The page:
President Joe Biden promised to “fight for fairer prices” for farmers and consumers Monday as he announced plans to combat the market power of the giant conglomerates that dominate meat and poultry processing.
“Capitalism without competition isn’t capitalism, it’s exploitation,” Biden said. “That’s what we’re seeing in meat and poultry.”
Biden joined Agriculture Secretary Tom Vilsack and Attorney General Merrick Garland to meet virtually with ranchers and farmers to hear complaints about consolidation in the industry, ratcheting up a White House campaign blaming anti-competitive practices in the industry for contributing to surging food inflation.
Biden launched a portal that will allow producers to report unfair trade practices by meatpackers. He also highlighted initiatives the administration is taking to counter meatpackers’ economic power, including $1 billion in federal aid to assist expansion of independent processors and new competition regulations under consideration.
Inflation has swiftly moved to the top of public concerns as the annual rise in consumer prices hit its highest level in almost 40 years. Meat prices, which in November were up 16% from a year earlier, have been the biggest contributor to grocery inflation. Meatpacking industry representatives blame soaring prices on labor shortages, rising fuel prices and supply-chain constraints.
Scott Blubaugh, president of the Oklahoma Farmers Union, praised the initiative.
“Not since Teddy Roosevelt have we had a president that’s willing to take on this big issue,” he said.
But others were skeptical it would do enough.
“The Administration has not announced that it will take decisive enforcement action to protect America’s cattle producers from the harms they’ve been experiencing for the past seven years, and we remain disappointed with that omission,” Bill Bullard, chief executive officer of R-CALF USA, a group that represents independent cattle producers.
Biden didn’t answer a question on whether he would seek to break up large meat-processing companies. His efforts to inject more competition in the industry run counter to decades of consolidation since the late 1970s as the industry shifted to larger plants to cut costs and courts adopted a more permissive interpretation of antitrust law.
Companies including JBS have said that a shortage of workers is affecting operations in every developed nation, limiting production increases and raising costs.
“Labor remains the biggest challenge,” Sarah Little, a spokeswoman for the North American Meat Institute, a trade group, said in a statement. “Our members of all sizes cannot operate at capacity because they struggle to employ a long-term stable workforce. New capacity and expanded capacity created by the government will have the same problem.”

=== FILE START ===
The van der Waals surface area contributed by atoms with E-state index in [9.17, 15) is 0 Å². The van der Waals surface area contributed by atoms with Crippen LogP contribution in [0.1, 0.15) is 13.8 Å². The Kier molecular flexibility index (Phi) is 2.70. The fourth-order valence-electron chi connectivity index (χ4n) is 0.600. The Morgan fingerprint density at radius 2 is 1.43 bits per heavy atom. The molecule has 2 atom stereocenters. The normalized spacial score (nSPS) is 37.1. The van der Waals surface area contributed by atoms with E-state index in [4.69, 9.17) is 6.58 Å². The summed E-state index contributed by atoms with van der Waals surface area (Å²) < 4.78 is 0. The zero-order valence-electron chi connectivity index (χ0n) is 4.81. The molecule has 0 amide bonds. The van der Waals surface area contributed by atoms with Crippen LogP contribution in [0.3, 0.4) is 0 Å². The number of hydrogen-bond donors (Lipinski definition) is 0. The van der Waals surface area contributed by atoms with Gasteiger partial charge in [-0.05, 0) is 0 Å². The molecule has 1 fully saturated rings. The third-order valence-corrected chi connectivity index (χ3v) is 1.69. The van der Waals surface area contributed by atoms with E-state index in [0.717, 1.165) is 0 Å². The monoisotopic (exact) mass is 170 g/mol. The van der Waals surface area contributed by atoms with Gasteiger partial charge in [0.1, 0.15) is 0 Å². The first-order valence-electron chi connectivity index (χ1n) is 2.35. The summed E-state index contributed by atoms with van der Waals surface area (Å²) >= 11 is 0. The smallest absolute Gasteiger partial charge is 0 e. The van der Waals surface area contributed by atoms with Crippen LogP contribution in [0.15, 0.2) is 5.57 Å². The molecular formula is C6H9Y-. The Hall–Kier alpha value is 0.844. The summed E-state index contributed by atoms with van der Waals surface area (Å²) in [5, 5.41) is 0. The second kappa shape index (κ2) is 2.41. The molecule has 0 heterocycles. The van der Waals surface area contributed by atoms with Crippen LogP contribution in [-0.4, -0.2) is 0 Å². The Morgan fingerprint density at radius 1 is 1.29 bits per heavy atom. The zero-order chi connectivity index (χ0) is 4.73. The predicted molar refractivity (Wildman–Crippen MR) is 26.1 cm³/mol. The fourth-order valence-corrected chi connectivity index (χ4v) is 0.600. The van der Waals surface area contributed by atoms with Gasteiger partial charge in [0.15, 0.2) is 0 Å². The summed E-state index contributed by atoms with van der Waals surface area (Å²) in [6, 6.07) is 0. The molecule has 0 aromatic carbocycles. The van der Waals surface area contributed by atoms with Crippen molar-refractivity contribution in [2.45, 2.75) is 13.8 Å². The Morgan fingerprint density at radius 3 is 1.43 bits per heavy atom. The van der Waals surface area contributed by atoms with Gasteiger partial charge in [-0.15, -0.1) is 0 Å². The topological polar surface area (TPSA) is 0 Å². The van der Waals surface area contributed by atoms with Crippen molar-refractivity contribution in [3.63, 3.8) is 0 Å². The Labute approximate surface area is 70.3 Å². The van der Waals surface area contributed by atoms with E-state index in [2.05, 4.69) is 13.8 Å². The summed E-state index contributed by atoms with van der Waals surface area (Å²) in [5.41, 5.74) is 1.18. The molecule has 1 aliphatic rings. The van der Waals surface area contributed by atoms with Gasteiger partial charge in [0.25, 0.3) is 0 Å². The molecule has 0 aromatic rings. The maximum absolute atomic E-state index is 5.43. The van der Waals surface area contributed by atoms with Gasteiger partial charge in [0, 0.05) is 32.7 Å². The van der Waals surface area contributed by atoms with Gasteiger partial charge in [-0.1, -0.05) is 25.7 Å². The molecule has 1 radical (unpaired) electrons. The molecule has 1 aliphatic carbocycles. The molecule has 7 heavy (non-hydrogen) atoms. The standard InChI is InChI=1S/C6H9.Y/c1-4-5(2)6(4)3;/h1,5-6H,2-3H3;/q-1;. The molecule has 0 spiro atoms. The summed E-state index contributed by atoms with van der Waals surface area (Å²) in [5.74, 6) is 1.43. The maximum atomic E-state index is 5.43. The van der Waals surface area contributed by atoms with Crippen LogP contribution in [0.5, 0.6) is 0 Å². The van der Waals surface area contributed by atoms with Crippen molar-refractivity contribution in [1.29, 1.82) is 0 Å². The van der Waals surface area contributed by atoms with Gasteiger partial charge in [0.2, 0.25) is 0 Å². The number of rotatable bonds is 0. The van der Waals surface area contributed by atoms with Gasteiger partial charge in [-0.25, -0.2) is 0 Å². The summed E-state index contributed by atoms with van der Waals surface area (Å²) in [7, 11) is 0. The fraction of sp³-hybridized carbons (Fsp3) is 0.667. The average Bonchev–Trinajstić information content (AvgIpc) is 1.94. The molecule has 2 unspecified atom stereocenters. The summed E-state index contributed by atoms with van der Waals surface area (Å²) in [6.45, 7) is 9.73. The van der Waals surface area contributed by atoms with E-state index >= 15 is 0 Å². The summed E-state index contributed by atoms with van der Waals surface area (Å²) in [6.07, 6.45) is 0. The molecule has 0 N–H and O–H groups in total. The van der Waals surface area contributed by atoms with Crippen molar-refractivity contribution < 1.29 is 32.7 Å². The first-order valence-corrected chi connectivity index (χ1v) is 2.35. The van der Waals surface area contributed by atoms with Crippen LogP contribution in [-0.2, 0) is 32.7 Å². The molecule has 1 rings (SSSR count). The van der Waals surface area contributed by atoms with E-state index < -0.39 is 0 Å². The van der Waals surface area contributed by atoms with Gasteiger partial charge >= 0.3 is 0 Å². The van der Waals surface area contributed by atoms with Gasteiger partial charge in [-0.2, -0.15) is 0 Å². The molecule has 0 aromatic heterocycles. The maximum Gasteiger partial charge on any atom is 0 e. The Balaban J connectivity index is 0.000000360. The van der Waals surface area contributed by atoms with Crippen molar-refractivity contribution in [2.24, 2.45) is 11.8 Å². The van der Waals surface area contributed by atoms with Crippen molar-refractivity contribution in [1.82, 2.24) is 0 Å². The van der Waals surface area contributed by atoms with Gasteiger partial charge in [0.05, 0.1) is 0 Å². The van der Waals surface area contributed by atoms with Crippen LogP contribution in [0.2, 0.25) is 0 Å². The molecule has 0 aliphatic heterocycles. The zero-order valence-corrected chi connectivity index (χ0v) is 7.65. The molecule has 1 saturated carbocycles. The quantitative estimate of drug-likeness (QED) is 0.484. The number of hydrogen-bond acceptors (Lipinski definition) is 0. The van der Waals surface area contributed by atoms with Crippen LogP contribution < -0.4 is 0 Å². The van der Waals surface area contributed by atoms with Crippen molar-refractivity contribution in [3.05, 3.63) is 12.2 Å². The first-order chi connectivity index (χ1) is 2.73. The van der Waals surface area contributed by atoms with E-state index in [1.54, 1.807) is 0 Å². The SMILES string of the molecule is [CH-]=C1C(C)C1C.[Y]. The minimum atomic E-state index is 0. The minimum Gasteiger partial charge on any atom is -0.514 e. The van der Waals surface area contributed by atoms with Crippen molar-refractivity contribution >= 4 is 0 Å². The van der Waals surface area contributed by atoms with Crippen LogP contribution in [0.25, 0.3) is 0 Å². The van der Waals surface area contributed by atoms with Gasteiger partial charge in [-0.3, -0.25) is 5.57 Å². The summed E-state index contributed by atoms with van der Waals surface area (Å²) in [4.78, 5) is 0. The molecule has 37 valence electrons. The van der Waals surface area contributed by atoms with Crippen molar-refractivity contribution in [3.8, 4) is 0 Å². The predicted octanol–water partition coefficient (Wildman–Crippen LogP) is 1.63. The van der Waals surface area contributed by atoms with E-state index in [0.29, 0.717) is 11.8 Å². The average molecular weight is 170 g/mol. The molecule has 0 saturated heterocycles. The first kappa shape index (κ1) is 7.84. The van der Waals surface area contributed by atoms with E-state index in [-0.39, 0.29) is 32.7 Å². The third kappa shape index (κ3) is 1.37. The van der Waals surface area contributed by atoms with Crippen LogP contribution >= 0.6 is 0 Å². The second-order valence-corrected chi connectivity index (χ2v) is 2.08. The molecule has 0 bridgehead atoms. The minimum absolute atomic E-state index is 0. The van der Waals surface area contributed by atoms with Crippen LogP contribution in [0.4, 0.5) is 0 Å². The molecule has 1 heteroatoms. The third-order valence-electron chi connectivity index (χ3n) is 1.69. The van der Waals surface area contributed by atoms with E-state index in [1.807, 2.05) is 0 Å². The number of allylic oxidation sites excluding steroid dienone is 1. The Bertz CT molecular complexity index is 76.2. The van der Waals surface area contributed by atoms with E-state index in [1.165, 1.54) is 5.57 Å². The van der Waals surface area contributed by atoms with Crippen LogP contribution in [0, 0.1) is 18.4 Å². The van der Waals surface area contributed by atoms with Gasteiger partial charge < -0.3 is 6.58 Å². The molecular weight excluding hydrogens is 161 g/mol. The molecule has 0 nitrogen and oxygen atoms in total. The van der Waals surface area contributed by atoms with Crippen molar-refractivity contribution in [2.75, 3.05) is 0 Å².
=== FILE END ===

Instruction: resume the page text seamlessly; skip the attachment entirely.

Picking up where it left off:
Mike Brown, president of the National Chicken Council, a poultry trade group, said levels of concentration in the sector haven’t changed much over the past 20 years.
“It’s time for the White House to stop playing chicken with our food system and stop using the meat industry as a scapegoat for the significant challenges facing our economy,” Brown said in an emailed statement.
Biden singled out the meat and poultry processing industries for scrutiny in a July executive order on promoting competition across the economy. His top economic adviser later criticized meatpackers for “pandemic profiteering.” The U.S. Agriculture Department also announced plans in June to consider three new sets of regulations on unfair trade practices in livestock and poultry markets, with officials anticipating the proposal of new rules early this year.
Four large meatpacking companies control 85% of U.S. beef processing capacity, according to data released by the White House. Other meat sectors are also highly concentrated, with four companies controlling 70% of the pork market and 54% of the poultry market, according to the White House.
A fact sheet the White House distributed to reporters asserts that as a result of that concentration, most livestock producers “now have little or no choice of buyer for their product and little leverage to negotiate.” Tyson Foods Inc. reported record profits on its beef processing in quarterly earnings released in November.
In November, ranchers received 36.7 cents for every dollar consumers spent on beef at the grocery store, down from 51.5 cents in 2015, according to the Agriculture Department. Fifty years ago, their share was more than 60 cents, according to the White House.
“This is a decades-long trend that we are seeing,” said Bharat Ramamurti, Deputy Director of the National Economic Council, in an interview with Bloomberg Television. “The result, based on the economic literature, is higher prices for folks, fewer options for workers, which means that there’s downward pressure on wages. It also means that there’s less innovation and productivity.”
The aid for independent meat and poultry processors, which will come from COVID relief funds, includes $375 million for gap financing grants and $100 million for guarantees of loans made through private banks, according to the fact sheet.
Ted Schroeder, a Kansas State University agricultural economics professor who specializes in livestock markets, said it’s difficult to forecast the overall impact of Biden’s efforts, but expressed doubt the federal aid for independent processors will alter the market much.
Meatpacking is a cyclical business and processors may soon be squeezed again as droughts and higher feed grain prices drive up cattle prices, he said.
“How can smaller, higher cost, highly leveraged new plants hope to survive through such a market environment in the next few years? I am concerned many will not,” Schroeder said.
With assistance from Michael Hirtzer, Josh Wingrove and Justin Sink.